African Americans and Heart Disease: We Must Do Better
Feb 22, 2021, 18:03 PM
By Nathan Painter, PharmD, CDCES, FADCES
In searching the CDC and the Office of Minority Health (part of HHS), it’s plain to see that there is a problem. We can talk all day about why there is a problem, but that’s not what my focus is here.
- In 2018, African Americans were 30 percent more likely to die from heart disease than non-Hispanic whites.
- Although African American adults are 40 percent more likely to have high blood pressure, they are less likely than non-Hispanic whites to have their blood pressure well managed.
- African American women are 60 percent more likely to have high blood pressure, as compared to non-Hispanic white women.
- Non-Hispanic Black adults are diagnosed less often than Non-Hispanic White adults despite getting a lipid panel more often. We are missing the target on this and need to change.
Multiple factors affect patient health outcomes, including social determinants of health that are estimated to account for 30-55% of all health outcomes. Social determinants of health are conditions in which individuals are born, live, work, learn, play and age that affect health, risks, functioning and outcomes. There are five key areas of social determinants of health: economic stability, neighborhood and built environment, social and community context, education access and quality, and healthcare access and quality. Examples of social determinants include safe housing, poverty, transportation, socioeconomic conditions, etc. Social determinants of health can influence health inequities.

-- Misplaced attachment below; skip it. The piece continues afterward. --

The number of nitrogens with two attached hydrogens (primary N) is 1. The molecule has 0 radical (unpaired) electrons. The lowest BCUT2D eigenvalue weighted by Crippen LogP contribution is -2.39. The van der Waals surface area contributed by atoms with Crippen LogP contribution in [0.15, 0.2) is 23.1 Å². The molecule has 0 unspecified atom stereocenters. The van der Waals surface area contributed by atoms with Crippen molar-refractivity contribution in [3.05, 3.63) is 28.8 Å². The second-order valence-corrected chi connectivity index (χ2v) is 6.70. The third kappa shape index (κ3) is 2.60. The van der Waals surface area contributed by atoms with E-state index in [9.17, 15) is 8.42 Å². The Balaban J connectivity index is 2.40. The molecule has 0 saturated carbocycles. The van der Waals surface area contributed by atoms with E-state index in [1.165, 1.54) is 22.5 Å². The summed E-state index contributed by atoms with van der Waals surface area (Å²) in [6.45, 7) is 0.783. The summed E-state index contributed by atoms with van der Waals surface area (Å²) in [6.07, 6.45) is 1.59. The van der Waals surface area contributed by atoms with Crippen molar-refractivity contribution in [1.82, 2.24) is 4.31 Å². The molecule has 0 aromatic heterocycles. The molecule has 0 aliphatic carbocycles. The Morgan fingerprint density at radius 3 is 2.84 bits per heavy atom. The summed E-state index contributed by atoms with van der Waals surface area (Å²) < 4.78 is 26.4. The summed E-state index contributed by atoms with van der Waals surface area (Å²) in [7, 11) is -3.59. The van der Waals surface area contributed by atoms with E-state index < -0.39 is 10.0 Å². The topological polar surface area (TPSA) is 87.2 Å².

Despite national advances in medical technology, health disparities remain and minorities experience higher morbidity and mortality. A health disparity is defined as differences in the overall rate of incidence, prevalence, morbidity, mortality and survival rates in a population as compared to the health status of the general population. One example of a health disparity, as already mentioned, is non-Hispanic Blacks and higher rates of death from coronary heart disease. Populations experiencing health disparities may struggle with economic stability, occupational environmental hazards and lack of access to quality health care, which contribute to health outcomes.
There are approaches we can take to make a change.
- Use proven programs to reduce disparities and barriers to create opportunities for health.
- Work with other sectors, such as faith and community organizations, education, business, transportation and housing to create social and economic conditions that promote health starting in childhood.
- Link more people to doctors, nurses or community health centers to encourage regular and follow-up medical visits.
- Develop and provide trainings for healthcare professionals to understand cultural differences in how patients interact with providers and the healthcare system.
February is American Heart Month and an important time to reflect on the connection between cardiovascular disease and diabetes. For more information, visit DiabetesEducator.org/CVD. Exclusively for ADCES members, you can access this and other topics related to minority health and disparities in the ADCES Cultural Diversity COI.
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